I'm sorry Margarita, but I'm afraid that some of the information contained in your post is simply inaccurate. Specifically, while it is true that (in the UK) they do not treat VD with same sort of drugs that are used for AD that has more to do with what is seen as inadequate testing on other sorts of patients and cost saving. These drugs are being used in other parts to the world with some degree of sucess. Further Alzheimers isn't simply dementia that has progressed to a particularly point - there is a specific type of "tangle" that infiltrates the brain that causes the death of brain cells. I cannot state strongly enough that that while the symptoms are similar, because brain cell death occurs, the two diseases are distinctly different, althought they can, of course, occur in the same person, as you point out. From a practical point of view, this can mean little or a lot. Little, because management of dementia is related to the symptoms being experienced, however caused. A lot, because while AD is progressive, stroke related dementia may not be, particularly in an individual where the damage has been caused by a specific stroke event. In the latter case, theoretically, no more strokes would mean no more damage. Obviously, it's not so easy to avoid strokes, but there are various therapies (e.g. anti-coagulants) available.

  13. Margarita

    Margarita Registered User

    Feb 17, 2006
    jenniferpa thank-you for posting that makes it sound more clearer to me .
  14. Margarita

    Margarita Registered User

    Feb 17, 2006
    #14 Margarita, Aug 12, 2006
    Last edited: Aug 12, 2006
    I read this on the Alzheimer's site

    So then even one stroke can damage the oxygen suppy to the brain and the damage has been done so they have VD .

    Just that my father had a stroke few years later another stroke during the time in-between stroke he was showing sigh of dementia.

    Just that I thought that in those days that one stroke does not affect the brain, but it did as I have read from the AZ site.

    Sorry if I drive you all crazy ,but to me it sounds like Dementia is entwined with Alzheimer's disease just my point of View .

    • Alzheimer's disease Become confused, and frequently forget the names of people, places, appointments and recent events.
    • Experience mood swings. They may feel sad or angry. They may feel scared and frustrated by their increasing memory loss.
    • Become more withdrawn due either to a loss of confidence or to communication problems.

    Alzheimer's disease, first described by the German neurologist Alois Alzheimer, is a physical disease affecting the brain. During the course of the disease 'plaques' and 'tangles' develop in the structure of the brain, leading to the death of brain cells.

    • VD Loss of memory - for example, forgetting the way home from the shops, or being unable to remember names and places.
    • Mood changes - particularly as parts of the brain that control emotion are affected by disease. People with dementia may also feel sad, frightened or angry about what is happening to them.
    • Communication problems - a decline in the ability to talk, read and write.

    The term 'dementia' is used to describe the symptoms that occur when the brain is affected by specific diseases and conditions. These include Alzheimer's disease and stroke.

    Dementia is progressive, which means the symptoms will gradually get worse. How fast dementia progresses depends on the individual. Each person is unique and will experience dementia in their own way.
  15. Splat88

    Splat88 Registered User

    Jul 13, 2005
    Hmm, MIL has never actually been diagnosed to the extent mentioned, apart from the MMSE, she refused to have any scans etc.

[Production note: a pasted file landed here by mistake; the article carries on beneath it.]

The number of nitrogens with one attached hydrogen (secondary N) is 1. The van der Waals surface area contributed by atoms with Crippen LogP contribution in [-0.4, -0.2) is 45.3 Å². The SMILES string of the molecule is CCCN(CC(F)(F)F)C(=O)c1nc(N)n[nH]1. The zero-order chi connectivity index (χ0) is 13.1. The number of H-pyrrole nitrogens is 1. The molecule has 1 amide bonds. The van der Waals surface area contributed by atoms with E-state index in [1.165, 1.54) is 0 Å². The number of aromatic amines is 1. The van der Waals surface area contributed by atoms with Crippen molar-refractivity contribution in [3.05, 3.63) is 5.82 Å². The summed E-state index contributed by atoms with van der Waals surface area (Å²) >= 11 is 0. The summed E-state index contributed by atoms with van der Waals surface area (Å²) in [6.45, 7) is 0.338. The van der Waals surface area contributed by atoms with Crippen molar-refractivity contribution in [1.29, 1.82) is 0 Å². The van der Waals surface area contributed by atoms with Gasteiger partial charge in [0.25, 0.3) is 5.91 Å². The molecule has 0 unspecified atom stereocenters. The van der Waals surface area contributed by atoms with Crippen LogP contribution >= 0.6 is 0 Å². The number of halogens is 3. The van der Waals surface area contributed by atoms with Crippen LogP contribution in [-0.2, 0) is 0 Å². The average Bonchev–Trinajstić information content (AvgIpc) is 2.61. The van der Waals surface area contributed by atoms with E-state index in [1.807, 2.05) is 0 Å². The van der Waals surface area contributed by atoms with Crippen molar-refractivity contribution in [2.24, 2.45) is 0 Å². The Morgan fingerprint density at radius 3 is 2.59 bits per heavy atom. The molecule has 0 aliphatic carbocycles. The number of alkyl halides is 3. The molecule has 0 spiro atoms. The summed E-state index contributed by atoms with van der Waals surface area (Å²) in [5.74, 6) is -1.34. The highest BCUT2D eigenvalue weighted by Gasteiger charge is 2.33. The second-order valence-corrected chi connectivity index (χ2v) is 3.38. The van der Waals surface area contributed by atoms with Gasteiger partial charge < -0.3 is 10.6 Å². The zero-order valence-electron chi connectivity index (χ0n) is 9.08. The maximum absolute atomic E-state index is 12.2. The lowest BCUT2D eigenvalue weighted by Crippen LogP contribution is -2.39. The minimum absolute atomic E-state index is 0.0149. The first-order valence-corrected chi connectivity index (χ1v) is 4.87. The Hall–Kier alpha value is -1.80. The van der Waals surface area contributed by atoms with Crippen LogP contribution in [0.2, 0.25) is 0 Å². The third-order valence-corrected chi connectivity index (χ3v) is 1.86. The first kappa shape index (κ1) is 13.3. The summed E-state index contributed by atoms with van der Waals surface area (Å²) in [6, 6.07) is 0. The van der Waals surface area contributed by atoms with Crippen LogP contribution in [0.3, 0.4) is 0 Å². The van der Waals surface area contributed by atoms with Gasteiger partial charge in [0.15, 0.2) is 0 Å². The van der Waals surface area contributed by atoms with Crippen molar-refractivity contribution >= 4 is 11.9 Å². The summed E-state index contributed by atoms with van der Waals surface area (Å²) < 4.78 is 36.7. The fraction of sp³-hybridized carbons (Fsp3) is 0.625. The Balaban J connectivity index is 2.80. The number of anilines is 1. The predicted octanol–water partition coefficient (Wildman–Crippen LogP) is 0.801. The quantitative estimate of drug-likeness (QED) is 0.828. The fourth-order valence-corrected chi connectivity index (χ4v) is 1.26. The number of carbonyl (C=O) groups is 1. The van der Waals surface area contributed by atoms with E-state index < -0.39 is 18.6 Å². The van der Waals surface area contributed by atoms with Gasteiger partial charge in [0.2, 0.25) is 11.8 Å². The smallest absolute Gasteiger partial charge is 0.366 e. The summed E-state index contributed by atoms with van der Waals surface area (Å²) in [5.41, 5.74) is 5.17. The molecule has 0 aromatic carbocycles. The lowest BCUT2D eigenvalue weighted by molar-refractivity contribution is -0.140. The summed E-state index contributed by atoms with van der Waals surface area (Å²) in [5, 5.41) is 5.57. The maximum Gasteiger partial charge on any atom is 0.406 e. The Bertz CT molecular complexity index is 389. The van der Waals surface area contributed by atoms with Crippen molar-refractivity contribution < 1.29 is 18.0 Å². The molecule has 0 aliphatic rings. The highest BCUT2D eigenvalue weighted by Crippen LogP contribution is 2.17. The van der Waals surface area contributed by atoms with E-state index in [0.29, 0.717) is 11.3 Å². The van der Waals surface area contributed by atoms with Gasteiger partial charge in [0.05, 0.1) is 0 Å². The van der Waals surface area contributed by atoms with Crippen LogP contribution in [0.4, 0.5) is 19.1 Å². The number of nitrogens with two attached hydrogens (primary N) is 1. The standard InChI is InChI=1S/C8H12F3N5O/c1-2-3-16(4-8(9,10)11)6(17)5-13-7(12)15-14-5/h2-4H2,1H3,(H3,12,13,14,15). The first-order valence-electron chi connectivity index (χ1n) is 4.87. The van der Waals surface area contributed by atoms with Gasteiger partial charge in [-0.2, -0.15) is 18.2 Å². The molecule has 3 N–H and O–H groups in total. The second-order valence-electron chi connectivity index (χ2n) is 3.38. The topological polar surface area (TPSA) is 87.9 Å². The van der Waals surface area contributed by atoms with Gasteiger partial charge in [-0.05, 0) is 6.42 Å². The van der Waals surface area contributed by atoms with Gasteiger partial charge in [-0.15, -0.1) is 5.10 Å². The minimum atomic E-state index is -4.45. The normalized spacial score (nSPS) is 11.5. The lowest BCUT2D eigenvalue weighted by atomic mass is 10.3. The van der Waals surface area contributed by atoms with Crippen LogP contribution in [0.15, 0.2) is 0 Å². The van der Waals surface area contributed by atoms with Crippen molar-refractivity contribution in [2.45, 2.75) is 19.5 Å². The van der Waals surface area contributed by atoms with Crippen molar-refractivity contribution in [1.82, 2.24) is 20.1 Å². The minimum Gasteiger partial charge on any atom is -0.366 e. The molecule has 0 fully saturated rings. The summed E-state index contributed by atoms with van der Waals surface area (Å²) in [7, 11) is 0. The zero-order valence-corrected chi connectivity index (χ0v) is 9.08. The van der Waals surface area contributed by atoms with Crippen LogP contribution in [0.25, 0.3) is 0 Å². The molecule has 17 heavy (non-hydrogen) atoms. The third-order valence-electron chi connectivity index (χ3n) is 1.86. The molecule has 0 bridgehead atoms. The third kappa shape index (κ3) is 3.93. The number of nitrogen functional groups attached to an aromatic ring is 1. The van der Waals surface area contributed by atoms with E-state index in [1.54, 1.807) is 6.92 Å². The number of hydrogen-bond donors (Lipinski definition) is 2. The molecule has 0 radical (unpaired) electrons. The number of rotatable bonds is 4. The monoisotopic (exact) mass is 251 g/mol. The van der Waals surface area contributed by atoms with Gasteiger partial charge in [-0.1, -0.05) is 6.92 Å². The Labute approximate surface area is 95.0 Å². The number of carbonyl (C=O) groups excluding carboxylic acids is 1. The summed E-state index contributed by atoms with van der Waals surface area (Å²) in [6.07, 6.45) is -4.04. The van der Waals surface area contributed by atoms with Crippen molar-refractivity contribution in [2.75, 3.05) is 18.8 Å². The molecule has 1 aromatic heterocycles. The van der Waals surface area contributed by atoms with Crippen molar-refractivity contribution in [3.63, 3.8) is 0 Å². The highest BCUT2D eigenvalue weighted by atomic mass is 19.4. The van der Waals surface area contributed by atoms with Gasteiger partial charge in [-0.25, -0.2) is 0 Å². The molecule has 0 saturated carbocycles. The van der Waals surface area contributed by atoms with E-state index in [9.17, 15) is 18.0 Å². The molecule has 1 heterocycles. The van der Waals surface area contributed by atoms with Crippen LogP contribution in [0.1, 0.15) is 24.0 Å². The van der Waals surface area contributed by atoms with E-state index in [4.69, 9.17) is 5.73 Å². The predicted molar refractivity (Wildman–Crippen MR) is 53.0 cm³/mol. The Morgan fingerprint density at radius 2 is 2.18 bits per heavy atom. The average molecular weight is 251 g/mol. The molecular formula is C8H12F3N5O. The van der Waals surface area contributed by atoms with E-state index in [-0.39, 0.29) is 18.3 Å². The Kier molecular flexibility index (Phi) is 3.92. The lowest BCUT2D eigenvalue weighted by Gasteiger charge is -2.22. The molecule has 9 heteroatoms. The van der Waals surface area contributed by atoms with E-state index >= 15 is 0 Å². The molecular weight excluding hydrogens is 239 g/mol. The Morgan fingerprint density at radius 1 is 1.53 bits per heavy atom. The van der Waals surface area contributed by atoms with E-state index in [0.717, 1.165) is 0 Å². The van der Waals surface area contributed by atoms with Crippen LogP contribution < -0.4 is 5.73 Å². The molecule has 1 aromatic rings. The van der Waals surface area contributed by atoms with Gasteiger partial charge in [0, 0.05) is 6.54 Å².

She takes Aricept, and I was under the impression that Alzheimers could only be actually diagnosed post mortem. The Mental Health team have never referred to it as anything other than short term memory loss.
    Is there any difference in the treatment of varying dementias?
  16. Lila13

    Lila13 Registered User

    Feb 24, 2006
    All the more reason for having post mortems, if the family consents.
  17. Sandy

    Sandy Registered User

    Mar 23, 2005
    Aricept for Vascular Dementia

    Below is a link to a news report on the US Alzheimer's Assosciation web site about the most recent trials of Aricept (donepezil) for the treatment of vascular dementia.

    It seems to show that this trial resulted in higher than expected mortality rates for those taking Aricept compared with the placebo group. But this was not the case in earlier trials, or when the data from all the trials are taken together.

    This story dates from March 2006 and seems to indicate that the role for Aricept in the safe treatment of vascular dementia has not yet been established by clinical trials.

    Take care,

  18. Lynne

    Lynne Registered User

    Jun 3, 2005
    As is often the case, a choice between Quality of life as opposed to the prolonging of 'life' (continued breathing) at all costs.
  19. jasperty

    jasperty Registered User

    Jul 24, 2006
    West Midlands
    Mom has vascular dimentia

    My Mom has recently been diagnosed with VD, the last week she has been alot better after taking antibiotics for a very bad cough. Have had to take her for a chest x-ray, also visited the doctor at the hospital who sent her for the CT scan while she was in hospital for broken hip, he put her on something to thin her blood and folic acid. We were told that there is no licensed drug for VD. I do tend to fall into a false sense of security when she is having a few good days, and then I start to dread the phone ringing.

    She still gets confused, and the other day asked me to explain why she was confused. I told her she had memory loss, and she is 83 this happens to older people and quickly changed the subject.

    I am still waiting for social services to assess her, some three weeks now.
    Mom lives on her own in a ground floor retirement apartment, comes to me three times a week.

    I do find talking point helpful and feel I am not on my own so much.

    Hope everyone has a better day tomorrow.

  20. dmc

    dmc Registered User

    Mar 13, 2006
    hello pat

    its so bad you have to wait so long to get assessed lets hope for you and your mum it wont take much longer.

    glad your finding talking point helpfull, its been a breath of fresh air to me to be able to talk to people who understand exactly what im going through i have good friends but they dont really understand, and to be honest untill i found TP i didnt really understand anything either.
    look forward to getting to know you more
    take care x